The Chairperson replied about SOPs and rules that in the January 2022 budget meeting, the Committee had resolved to put the majority of the clauses into legislation. She thanked Adv Le Roux for being so steadfast in his support of the Committee.

Adv Le Roux explained that the WCPP Standing Rules were binding with the expectation that procedures would be followed. SOPs were guiding documents dealing with the implementation of operational matters. He did not want to pre-empt the introduction of new rules, as raised by Ms Nkondlo, until the review process is started. Rule 184 was presently providing for the amendment of Money Bills. However, he was not dismissing the fact that some rules might need to be reconsidered.

On the procurement policy, the idea was for the legislature to decide on procurement to obtain external expertise from private partners. However, the matter might become academic in light of the FFC willingness to assist the Committee should the legislature decide to work with the FFC.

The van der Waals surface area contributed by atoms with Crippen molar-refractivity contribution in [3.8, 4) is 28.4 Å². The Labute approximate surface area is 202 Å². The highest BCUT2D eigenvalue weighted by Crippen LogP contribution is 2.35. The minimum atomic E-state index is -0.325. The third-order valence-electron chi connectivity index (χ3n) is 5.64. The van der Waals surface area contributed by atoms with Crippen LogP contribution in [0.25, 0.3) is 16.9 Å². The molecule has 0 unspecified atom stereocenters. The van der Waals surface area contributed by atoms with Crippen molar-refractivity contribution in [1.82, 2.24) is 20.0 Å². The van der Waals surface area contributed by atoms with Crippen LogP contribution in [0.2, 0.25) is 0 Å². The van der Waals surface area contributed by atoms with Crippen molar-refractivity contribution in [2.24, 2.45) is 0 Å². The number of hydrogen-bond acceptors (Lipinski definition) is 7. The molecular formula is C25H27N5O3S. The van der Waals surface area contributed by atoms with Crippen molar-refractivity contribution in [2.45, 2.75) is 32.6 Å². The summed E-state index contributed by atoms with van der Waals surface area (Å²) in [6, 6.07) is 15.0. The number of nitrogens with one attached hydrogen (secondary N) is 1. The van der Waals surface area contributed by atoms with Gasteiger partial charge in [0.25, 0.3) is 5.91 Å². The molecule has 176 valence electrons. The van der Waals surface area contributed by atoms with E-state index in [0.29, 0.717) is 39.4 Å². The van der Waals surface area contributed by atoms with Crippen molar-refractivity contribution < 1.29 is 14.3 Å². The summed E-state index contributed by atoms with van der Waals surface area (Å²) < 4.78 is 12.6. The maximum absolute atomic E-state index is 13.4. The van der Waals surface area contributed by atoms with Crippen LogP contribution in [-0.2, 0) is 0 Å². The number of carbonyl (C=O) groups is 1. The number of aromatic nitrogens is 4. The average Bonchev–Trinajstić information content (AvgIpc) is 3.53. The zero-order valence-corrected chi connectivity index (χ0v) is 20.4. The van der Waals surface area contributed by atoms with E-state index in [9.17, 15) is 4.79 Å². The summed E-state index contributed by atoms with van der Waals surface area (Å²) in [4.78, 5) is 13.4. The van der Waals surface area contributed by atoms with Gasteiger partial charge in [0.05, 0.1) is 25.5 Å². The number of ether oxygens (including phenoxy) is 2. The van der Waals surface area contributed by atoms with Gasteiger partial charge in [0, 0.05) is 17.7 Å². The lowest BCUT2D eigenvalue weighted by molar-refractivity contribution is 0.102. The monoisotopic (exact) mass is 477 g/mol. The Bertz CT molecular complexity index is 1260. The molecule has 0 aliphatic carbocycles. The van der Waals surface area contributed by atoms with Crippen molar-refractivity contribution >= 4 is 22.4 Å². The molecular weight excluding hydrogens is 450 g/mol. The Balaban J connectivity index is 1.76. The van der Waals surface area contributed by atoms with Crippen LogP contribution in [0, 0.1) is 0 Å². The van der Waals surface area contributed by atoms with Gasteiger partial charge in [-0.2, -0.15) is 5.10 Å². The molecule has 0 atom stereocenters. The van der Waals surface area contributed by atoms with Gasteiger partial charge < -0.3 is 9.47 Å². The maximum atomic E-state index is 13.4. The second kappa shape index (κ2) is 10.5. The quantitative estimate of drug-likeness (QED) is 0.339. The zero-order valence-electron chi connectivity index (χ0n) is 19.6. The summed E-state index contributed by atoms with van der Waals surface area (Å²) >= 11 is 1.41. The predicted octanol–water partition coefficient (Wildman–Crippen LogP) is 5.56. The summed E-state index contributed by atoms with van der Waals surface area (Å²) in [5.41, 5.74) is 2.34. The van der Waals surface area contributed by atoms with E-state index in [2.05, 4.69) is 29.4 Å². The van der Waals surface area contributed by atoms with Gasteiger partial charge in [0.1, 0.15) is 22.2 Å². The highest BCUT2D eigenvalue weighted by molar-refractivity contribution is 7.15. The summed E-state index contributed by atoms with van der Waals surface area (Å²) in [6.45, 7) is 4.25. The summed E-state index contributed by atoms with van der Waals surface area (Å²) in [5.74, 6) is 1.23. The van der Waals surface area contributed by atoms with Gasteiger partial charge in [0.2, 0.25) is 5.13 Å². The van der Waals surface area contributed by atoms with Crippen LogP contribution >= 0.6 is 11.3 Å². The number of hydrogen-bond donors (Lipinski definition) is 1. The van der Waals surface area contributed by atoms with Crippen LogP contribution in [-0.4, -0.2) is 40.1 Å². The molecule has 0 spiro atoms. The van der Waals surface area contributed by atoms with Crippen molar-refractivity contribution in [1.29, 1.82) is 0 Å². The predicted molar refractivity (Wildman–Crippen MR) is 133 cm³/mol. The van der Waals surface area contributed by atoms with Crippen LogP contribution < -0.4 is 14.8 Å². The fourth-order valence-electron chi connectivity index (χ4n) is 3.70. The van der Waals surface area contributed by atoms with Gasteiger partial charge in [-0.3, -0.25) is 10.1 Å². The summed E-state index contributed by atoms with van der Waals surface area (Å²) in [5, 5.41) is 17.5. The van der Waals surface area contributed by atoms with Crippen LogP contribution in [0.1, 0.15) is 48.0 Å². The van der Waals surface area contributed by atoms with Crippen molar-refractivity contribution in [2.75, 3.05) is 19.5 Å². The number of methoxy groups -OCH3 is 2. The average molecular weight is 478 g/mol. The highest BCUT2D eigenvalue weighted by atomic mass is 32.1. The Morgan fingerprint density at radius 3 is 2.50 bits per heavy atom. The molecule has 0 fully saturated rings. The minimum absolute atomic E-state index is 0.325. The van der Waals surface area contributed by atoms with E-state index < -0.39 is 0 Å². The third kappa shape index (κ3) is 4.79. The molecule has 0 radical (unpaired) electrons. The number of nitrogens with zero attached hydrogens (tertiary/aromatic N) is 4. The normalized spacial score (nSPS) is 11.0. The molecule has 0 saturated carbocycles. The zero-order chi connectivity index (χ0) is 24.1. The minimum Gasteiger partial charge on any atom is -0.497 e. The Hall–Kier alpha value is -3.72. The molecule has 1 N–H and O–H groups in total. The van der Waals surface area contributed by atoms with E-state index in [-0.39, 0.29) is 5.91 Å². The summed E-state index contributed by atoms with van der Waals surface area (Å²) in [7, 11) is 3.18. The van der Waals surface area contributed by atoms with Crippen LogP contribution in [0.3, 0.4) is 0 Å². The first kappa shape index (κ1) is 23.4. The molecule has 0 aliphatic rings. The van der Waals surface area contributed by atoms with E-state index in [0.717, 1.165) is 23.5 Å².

The Chairperson reminded Adv Le Roux of the request for the information to be recorded onto the Microsoft Project Plan so that Members could track the timeframes of the process until feedback on the recommendations is provided by the study groups.

Adv Le Roux replied that this was not within his area of responsibility but other people in the administration would be able to assist.